President Obama said in an interview on ABC News that his views on gay marriage have evolved, and that he now supports marriage equality for same-sex couples.
NEW YORK (CNNMoney) -- Advocates are hopeful that President Obama's decision to support same-sex marriage will bring gay couples one step closer to equal treatment on taxes, Social Security and other important financial matters.
Obama said in an interview Wednesday on ABC News that his views on gay marriage have evolved, and that he now supports marriage equality for same-sex couples.
His decision, advocates said, could help spur support for the eventual repeal of the Defense of Marriage Act, a 1996 law that reserves marriage for a man and a woman.
The law, known as DOMA, is at the root of differences in how gay couples are treated under federal law.
"Just because the president comes out and stands on the right side of history doesn't mean Congress will move faster [to repeal DOMA]," said Rea Carey, executive director of the National Gay and Lesbian Task Force. "But this will go far to raise the visibility of the economic inequities of same-sex couples," Carey said.
More political leaders are likely to step out in support of the cause, and more families and same-sex couples will be encouraged to talk about their hardships -- both financial and social, Carey added.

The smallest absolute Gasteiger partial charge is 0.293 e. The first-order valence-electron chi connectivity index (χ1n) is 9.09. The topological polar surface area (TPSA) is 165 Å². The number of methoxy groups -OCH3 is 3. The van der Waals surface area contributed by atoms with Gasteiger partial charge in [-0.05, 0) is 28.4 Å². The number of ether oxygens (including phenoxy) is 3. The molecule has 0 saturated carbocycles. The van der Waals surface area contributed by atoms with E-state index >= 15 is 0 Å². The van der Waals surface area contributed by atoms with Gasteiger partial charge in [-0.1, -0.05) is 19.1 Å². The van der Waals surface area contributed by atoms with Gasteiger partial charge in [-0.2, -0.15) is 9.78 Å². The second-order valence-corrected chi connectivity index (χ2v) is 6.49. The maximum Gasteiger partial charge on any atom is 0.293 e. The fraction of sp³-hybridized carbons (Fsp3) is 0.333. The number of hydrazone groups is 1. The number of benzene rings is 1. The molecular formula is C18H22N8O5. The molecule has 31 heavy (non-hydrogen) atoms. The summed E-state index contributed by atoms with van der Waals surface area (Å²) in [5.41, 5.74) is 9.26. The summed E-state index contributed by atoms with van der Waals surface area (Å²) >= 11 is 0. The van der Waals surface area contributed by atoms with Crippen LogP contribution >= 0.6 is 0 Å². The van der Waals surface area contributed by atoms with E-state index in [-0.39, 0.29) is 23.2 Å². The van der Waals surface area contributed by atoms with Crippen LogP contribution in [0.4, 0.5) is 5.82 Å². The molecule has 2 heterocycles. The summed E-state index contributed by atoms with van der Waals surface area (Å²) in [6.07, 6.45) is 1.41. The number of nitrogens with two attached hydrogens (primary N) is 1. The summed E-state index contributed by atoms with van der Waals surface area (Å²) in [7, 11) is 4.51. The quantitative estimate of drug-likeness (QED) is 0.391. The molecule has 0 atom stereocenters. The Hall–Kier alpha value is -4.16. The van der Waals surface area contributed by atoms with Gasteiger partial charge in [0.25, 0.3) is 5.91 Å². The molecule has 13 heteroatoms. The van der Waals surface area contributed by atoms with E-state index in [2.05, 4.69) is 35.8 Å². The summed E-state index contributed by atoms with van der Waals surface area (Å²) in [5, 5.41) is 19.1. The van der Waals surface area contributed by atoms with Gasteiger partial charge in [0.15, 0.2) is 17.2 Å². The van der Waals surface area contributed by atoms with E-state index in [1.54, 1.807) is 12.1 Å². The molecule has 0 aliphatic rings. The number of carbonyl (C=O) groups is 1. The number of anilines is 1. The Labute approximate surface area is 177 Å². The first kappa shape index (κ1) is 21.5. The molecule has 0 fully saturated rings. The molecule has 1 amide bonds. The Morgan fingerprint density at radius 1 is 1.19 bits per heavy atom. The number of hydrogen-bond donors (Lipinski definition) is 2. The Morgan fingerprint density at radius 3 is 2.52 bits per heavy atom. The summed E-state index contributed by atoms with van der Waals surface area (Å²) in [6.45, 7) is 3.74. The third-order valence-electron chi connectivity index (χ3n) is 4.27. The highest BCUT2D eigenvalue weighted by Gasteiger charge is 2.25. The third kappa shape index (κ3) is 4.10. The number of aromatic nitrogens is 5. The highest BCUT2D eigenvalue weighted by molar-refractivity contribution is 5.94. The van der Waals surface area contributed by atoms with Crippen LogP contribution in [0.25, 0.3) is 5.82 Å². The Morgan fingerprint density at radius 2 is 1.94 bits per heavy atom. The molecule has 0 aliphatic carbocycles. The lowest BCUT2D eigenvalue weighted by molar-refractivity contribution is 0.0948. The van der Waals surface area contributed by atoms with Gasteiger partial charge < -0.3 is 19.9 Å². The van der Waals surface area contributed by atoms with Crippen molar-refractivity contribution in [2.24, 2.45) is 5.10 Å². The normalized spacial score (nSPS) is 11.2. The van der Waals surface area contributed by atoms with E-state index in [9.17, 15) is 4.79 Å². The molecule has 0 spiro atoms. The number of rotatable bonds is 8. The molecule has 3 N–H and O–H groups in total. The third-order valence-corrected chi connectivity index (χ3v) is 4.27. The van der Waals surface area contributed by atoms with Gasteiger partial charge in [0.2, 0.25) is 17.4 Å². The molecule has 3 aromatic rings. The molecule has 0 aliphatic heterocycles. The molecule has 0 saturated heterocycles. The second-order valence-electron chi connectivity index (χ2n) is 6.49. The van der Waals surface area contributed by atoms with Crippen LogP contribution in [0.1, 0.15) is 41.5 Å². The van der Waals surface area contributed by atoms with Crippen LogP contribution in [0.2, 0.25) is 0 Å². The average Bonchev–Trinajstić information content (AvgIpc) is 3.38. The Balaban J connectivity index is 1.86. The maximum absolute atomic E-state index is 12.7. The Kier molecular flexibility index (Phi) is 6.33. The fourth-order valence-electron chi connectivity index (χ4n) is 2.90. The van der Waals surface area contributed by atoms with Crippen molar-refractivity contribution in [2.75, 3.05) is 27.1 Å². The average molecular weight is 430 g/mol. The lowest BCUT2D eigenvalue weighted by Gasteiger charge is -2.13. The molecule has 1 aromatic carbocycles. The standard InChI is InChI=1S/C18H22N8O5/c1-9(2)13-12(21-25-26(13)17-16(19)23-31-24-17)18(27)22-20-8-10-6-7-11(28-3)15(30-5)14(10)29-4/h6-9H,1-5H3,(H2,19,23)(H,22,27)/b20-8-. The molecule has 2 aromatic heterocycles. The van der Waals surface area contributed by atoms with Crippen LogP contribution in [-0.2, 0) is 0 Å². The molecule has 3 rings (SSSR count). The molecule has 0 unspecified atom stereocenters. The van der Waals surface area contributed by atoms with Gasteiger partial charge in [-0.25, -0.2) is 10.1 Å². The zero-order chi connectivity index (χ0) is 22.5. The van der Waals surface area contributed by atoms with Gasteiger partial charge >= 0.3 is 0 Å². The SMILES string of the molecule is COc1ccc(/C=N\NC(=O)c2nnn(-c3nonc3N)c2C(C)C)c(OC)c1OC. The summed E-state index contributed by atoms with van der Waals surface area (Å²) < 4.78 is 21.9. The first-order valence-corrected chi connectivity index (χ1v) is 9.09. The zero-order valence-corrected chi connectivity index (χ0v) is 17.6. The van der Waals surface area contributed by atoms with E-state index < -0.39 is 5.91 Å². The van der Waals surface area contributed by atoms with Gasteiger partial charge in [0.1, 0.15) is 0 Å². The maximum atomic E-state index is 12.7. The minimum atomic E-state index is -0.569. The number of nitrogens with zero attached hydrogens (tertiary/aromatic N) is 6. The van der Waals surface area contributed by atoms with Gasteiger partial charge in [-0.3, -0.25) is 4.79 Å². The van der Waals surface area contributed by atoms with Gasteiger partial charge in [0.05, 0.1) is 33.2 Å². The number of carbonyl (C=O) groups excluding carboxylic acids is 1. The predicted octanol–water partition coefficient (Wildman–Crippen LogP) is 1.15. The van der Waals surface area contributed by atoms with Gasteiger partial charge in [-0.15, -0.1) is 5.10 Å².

One of the biggest issues faced by people in same-sex relationships is the loss of government benefits if their loved one passes away, said Cathy Pareto, a certified financial planner and the founder of wealth management firm Cathy Pareto & Associates.
Take Social Security, for example. Members of same-sex couples are not entitled to survivor benefits -- even if they live in states that recognize gay marriage, she said.
"Same-sex couples are often in the position of going from a two-income family to one, causing them to lose homes and lose the ability to pay for health care or medicine -- it can be devastating," Carey said.
In fact, research conducted by the Human Rights Campaign found that the average same-sex spouse is denied about $14,000 a year in survivor benefits that opposite-sex married couples are able to get.
Another big difference faced by same-sex couples involves taxes.
Same-sex couples are typically taxed on health care benefits they receive through a partner's plan if they aren't married, Pareto said. And they don't get the same gift tax exemptions married couples get when giving money to a spouse.
Many same-sex couples also wind up paying thousands of dollars a year in extra income tax because they are unable to file jointly, tax preparation firm H&R Block found in an analysis conducted for CNNMoney.
And the list goes on. Even little things like not being able to qualify for a family gym membership or auto insurance -- or paying double the amount to hire a financial planner for two individuals rather than one married couple -- really add up, said Pareto.
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